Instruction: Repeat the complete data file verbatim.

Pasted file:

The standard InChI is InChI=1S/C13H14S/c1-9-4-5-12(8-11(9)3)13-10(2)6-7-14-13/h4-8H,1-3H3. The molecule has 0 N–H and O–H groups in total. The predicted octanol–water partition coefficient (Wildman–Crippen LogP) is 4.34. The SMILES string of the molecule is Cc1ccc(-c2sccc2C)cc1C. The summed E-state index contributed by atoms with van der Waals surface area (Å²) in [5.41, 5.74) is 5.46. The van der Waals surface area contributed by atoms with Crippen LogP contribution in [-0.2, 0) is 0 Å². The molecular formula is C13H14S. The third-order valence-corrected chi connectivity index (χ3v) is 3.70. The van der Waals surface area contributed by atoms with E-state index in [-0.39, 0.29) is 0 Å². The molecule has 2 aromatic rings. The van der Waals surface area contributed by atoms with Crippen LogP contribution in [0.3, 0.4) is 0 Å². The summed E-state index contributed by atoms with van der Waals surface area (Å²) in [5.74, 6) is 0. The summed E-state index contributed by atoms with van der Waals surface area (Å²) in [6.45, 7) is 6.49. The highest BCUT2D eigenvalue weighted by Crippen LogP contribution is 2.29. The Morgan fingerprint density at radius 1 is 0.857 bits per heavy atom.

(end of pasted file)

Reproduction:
The standard InChI is InChI=1S/C13H14S/c1-9-4-5-12(8-11(9)3)13-10(2)6-7-14-13/h4-8H,1-3H3. The molecule has 0 N–H and O–H groups in total. The predicted octanol–water partition coefficient (Wildman–Crippen LogP) is 4.34. The SMILES string of the molecule is Cc1ccc(-c2sccc2C)cc1C. The summed E-state index contributed by atoms with van der Waals surface area (Å²) in [5.41, 5.74) is 5.46. The van der Waals surface area contributed by atoms with Crippen LogP contribution in [-0.2, 0) is 0 Å². The molecular formula is C13H14S. The third-order valence-corrected chi connectivity index (χ3v) is 3.70. The van der Waals surface area contributed by atoms with E-state index in [-0.39, 0.29) is 0 Å². The molecule has 2 aromatic rings. The van der Waals surface area contributed by atoms with Crippen LogP contribution in [0.3, 0.4) is 0 Å². The summed E-state index contributed by atoms with van der Waals surface area (Å²) in [5.74, 6) is 0. The summed E-state index contributed by atoms with van der Waals surface area (Å²) in [6.45, 7) is 6.49. The highest BCUT2D eigenvalue weighted by Crippen LogP contribution is 2.29. The Morgan fingerprint density at radius 1 is 0.857 bits per heavy atom.